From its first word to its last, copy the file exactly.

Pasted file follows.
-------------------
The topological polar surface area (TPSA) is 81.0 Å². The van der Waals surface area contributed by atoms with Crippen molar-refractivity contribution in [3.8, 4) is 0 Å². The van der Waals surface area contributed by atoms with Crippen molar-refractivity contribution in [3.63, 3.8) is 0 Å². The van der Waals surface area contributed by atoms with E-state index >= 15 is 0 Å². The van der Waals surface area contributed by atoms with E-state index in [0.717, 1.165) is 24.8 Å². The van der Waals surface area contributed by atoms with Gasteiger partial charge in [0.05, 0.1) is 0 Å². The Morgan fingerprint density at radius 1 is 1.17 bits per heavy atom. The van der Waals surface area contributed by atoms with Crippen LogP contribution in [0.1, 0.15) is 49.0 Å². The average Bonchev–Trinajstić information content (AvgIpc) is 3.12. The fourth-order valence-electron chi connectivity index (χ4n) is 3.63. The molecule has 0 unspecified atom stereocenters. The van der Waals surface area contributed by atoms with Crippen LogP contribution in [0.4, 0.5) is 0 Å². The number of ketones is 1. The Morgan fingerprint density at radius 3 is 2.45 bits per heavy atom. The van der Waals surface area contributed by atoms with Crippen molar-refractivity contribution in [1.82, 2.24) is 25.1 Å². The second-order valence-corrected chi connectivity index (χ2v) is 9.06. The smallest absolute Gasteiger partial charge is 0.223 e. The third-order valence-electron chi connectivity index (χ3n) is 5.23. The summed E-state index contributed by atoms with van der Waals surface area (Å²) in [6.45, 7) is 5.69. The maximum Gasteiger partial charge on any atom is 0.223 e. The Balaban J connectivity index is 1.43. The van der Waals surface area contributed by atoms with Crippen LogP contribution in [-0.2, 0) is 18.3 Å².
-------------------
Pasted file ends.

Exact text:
The topological polar surface area (TPSA) is 81.0 Å². The van der Waals surface area contributed by atoms with Crippen molar-refractivity contribution in [3.8, 4) is 0 Å². The van der Waals surface area contributed by atoms with Crippen molar-refractivity contribution in [3.63, 3.8) is 0 Å². The van der Waals surface area contributed by atoms with E-state index >= 15 is 0 Å². The van der Waals surface area contributed by atoms with E-state index in [0.717, 1.165) is 24.8 Å². The van der Waals surface area contributed by atoms with Gasteiger partial charge in [0.05, 0.1) is 0 Å². The Morgan fingerprint density at radius 1 is 1.17 bits per heavy atom. The van der Waals surface area contributed by atoms with Crippen LogP contribution in [0.1, 0.15) is 49.0 Å². The average Bonchev–Trinajstić information content (AvgIpc) is 3.12. The fourth-order valence-electron chi connectivity index (χ4n) is 3.63. The molecule has 0 unspecified atom stereocenters. The van der Waals surface area contributed by atoms with Crippen LogP contribution in [0.4, 0.5) is 0 Å². The number of ketones is 1. The Morgan fingerprint density at radius 3 is 2.45 bits per heavy atom. The van der Waals surface area contributed by atoms with Crippen molar-refractivity contribution in [1.82, 2.24) is 25.1 Å². The second-order valence-corrected chi connectivity index (χ2v) is 9.06. The smallest absolute Gasteiger partial charge is 0.223 e. The third-order valence-electron chi connectivity index (χ3n) is 5.23. The summed E-state index contributed by atoms with van der Waals surface area (Å²) in [6.45, 7) is 5.69. The maximum Gasteiger partial charge on any atom is 0.223 e. The Balaban J connectivity index is 1.43. The van der Waals surface area contributed by atoms with Crippen LogP contribution in [-0.2, 0) is 18.3 Å².